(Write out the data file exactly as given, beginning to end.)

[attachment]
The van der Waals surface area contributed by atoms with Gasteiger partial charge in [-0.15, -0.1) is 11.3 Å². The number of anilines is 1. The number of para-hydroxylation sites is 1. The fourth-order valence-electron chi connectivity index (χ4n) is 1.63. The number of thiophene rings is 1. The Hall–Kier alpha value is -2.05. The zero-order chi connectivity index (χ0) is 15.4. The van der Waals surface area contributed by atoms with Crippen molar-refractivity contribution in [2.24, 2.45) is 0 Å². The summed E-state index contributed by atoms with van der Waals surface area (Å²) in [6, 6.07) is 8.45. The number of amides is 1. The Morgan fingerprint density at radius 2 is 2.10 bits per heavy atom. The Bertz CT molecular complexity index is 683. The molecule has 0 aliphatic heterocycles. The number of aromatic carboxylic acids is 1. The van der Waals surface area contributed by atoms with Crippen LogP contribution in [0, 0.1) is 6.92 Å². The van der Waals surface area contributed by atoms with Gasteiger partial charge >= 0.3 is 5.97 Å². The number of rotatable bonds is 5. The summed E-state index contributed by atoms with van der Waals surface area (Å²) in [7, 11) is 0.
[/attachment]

The van der Waals surface area contributed by atoms with Gasteiger partial charge in [-0.15, -0.1) is 11.3 Å². The number of anilines is 1. The number of para-hydroxylation sites is 1. The fourth-order valence-electron chi connectivity index (χ4n) is 1.63. The number of thiophene rings is 1. The Hall–Kier alpha value is -2.05. The zero-order chi connectivity index (χ0) is 15.4. The van der Waals surface area contributed by atoms with Crippen molar-refractivity contribution in [2.24, 2.45) is 0 Å². The summed E-state index contributed by atoms with van der Waals surface area (Å²) in [6, 6.07) is 8.45. The number of amides is 1. The Morgan fingerprint density at radius 2 is 2.10 bits per heavy atom. The Bertz CT molecular complexity index is 683. The molecule has 0 aliphatic heterocycles. The number of aromatic carboxylic acids is 1. The van der Waals surface area contributed by atoms with Crippen LogP contribution in [0, 0.1) is 6.92 Å². The van der Waals surface area contributed by atoms with Gasteiger partial charge >= 0.3 is 5.97 Å². The number of rotatable bonds is 5. The summed E-state index contributed by atoms with van der Waals surface area (Å²) in [7, 11) is 0.